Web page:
That was just as essential to us, as donating our unique finds to the Blathers Museum is one of the highlights of New Horizons. These large halls allow you to explore multiple levels, with separate areas for insects, including a butterfly garden and fossils. Moreover, there is a beautiful aquarium wing, with the kind of tanks that you would see in a larger zoo. There’s even a huge shark tank available, with every catch you’ve made. It is currently a mystery to us how a humble islander can catch a shark, but it is an impressive sight.

The islands of family and friends can also be visited and offer other sources of material to donate to the museum, make crafts or simply convert them into cash. The online and local multiplayer mode can accommodate up to eight players, one of which hosts and others are able to interact with the environment on a limited level. For example, you wouldn’t want a visitor chopping down all your trees, would you?

You can also let multiple players play on the same Switch. The game supports up to four players on the same screen, and each islander can join an individual Joy-Con or Switch controller. One of the players is the designated leader, who can switch so that the screen focuses on him or her, but they can do whatever they want together on the island as if they were playing alone. Since players can play on the same Switch on the same island (in fact they have to, since it’s only one island per Switch), they can even help improve the living and living conditions of others.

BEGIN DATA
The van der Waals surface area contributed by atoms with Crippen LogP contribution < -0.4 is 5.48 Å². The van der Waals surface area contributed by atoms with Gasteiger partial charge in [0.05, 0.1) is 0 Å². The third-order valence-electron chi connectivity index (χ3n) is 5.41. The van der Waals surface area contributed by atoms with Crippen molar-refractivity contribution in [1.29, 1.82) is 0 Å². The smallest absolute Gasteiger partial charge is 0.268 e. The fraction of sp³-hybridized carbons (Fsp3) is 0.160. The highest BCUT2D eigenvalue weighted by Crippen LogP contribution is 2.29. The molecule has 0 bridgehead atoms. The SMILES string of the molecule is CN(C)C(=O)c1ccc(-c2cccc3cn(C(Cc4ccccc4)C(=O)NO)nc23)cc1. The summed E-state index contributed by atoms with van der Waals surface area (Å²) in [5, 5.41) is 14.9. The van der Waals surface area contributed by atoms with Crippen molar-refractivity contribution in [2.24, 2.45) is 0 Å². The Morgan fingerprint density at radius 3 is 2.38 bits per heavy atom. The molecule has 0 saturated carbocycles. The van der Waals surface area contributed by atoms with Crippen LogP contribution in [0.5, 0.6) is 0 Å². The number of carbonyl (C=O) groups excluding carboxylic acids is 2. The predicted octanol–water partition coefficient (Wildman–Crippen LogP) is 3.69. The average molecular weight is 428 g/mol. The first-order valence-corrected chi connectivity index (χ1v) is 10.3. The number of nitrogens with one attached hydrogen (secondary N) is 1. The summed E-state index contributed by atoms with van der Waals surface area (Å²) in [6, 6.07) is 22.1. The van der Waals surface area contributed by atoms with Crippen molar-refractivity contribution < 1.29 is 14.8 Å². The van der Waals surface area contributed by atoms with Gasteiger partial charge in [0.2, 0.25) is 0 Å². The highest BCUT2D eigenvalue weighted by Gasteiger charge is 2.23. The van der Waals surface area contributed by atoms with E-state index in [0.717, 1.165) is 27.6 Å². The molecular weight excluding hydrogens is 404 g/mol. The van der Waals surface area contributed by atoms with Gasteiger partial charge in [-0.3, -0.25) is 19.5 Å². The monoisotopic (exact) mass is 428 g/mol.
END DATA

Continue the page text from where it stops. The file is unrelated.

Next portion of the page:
At least that’s the only warning for New Horizons. Cloud storage is not possible, so you cannot play on one Switch and continue on another. So if you have a Nintendo Switch in the living room and a Switch Lite for traveling (a rare setting, we admit it), you have to start two completely separate adventures. Or, if you have multiple profiles on one Switch, they will all have to play together on the same island. That’s great for a family that wants to share their experiences, less for the siblings who enjoy destroying what someone else has built. One thing is for sure, whether you’re playing on Switch Lite or a Switch in portable or docked mode, New Horizons looks great.

It is a cartoon, just like its predecessors, but much use is made of the high-definition color palette, lighting and sharpness. With four seasons on offer, each with its own specific style, weather effects and day / night cycle, the game has a lot to offer aesthetically. It may even look best on the Switch’s small screen, and we’re pleased to report that all of the text is easy to read or see at a glance. That is not always the case with console games.

In the audio field, we recommend plugging in your headphones when you’re away from home, as there are often beeps for certain events, such as surprise packages floating above or alerts and ringtones from your NookPhone.

From everything we’ve seen in the game so far, we can’t help but feel like we’ve only discovered the beginnings of Animal Crossing: New Horizons. We’ve only been playing the game for a few weeks, albeit non-stop, so there’s plenty to do and experience for ourselves. However, that’s the fun of Animal Crossing. We were interested in not giving away any meaningful spoilers, because the whole point of the series is surprise and discovery through exploration. However, we could have written down much more and still not give away everything there is to see and do.

Animal Crossing is back in all its charme and glory. Together with the whole community you will have an amazing time whether you play half an hour or the whole day.

9/10